Regular readers will know that Eric Pemberton often sends some of his interesting postcards to the site, which often provides a clue to events or places that have been forgotten. Recently he sent a postcard of the SS Aberdonian at Aberdeen Wharf which is a reminder of the close connection of the Limehouse riverfront to Scottish trade and passenger services and the importance of coastal shipping lines before the 1950s.
The Aberdeen Steam Navigation company was founded in 1836, an amalgamation of the Aberdeen and London Steam Navigation Company and the Aberdeen and London Shipping Company. It operated a regular service, first from Wapping and later Limehouse between London and Aberdeen, using first a number of small sailing vessels before moving to steamers in 1828. In the 19th century, a large number of coastal shipping companies had vessels that transferred goods and passengers from a large number of UK ports to London.
Old Aberdeen Wharf, the Wapping Police Station, and St John’s Wharf. All three buildings are still standing,
Photo A G Linney,1929
The first Aberdeen Wharf built-in 1843 – 1844 by the Aberdeen Steam Navigation company was in Wapping next to the police station, however in the late 1870s they acquired part of Limehouse Dockyard and developed the land . A four-storey block of warehouses in four divisions was built on the north side of the new dock where parts of the ground storey were left open from quay to yard for transit handling. The capacity of the warehouses was about 770,000 cu.ft and the site had its own hydraulic power supply.
Aberdeen Steam Wharf 1882
Aberdeen Steam Wharf was chiefly used for the storage of goods brought from Scotland, notably tinned salmon and other sundry goods, however passenger services were run especially in the summer. The SS Aberdonian was one of the passenger ships that plied that particular trade. The trade must have been quite profitable because the company provided sailings until 1945 except for wartime when many of the ships were requisitioned. At the end of the war, the company was taken over by the Tyne-Tees Steam Shipping Co., Newcastle, part of the Coast Lines group. Passenger services were temporarily resumed after the end of World War II but only lasted until 1948 when they finally ceased. Competition from road and rail traffic led to the end of the cargo trade between Aberdeen and London which eventually finished in 1962 and the company officially closed in 1964.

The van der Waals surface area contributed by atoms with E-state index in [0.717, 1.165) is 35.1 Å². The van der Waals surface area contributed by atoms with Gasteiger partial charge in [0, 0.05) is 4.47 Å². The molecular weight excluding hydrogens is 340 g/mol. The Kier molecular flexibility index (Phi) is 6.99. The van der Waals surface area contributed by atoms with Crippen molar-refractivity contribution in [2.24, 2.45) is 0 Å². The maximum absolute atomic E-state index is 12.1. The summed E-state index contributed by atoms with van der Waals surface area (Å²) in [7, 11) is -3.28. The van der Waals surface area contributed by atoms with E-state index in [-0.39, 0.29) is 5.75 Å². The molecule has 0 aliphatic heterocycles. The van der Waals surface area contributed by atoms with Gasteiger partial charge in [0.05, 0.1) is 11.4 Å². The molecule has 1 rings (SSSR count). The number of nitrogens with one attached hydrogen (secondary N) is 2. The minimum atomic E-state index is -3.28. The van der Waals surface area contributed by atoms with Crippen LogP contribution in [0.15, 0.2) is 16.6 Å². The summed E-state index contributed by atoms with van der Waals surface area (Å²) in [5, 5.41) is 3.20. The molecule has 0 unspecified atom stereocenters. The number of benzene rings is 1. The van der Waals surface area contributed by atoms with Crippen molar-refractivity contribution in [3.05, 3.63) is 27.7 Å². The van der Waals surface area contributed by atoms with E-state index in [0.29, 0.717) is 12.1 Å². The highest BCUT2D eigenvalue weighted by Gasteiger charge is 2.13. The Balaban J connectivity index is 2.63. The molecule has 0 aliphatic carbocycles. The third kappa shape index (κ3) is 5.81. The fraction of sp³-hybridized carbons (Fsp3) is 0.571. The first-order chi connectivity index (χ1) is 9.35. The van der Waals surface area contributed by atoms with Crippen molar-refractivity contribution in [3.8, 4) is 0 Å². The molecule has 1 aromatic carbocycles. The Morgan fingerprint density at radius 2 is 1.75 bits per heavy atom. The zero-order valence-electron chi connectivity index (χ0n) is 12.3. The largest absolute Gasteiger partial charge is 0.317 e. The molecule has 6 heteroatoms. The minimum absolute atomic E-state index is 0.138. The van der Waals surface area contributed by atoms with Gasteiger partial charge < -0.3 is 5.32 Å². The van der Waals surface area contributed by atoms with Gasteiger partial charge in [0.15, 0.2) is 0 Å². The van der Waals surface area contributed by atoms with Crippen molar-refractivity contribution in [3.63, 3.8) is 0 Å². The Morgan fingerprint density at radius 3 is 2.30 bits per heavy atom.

Aberdeen Wharf was badly damaged in the Blitz and some of the riverside warehouses were cleared in 1948–9, the remaining 1870s warehouses were demolished in 1971–2, Aberdeen Wharf was cleared in the late 1980s for use by contractors working on Westferry Circus and riverside parts of the Canary Wharf site.
In this photo from 1953, Dundee Wharf in the foreground, with some of the 1870 warehouses and then low level building of Aberdeen Wharf.
Today on the riverfront, little remains of Aberdeen Wharf and the Aberdeen Steam Navigation company, however there is a plaque that few people notice that marks their location and reminds us of another interesting piece of Docklands history.
This particular corner of Limehouse has a number of connections to Scotland with Dunbar Wharf and Dundee Wharf close by. Even though the Aberdeen Steam Navigation company traded from the site for almost 100 years, its history has largely been forgotten.
Many thanks to Eric Pemberton for his contribution to this post.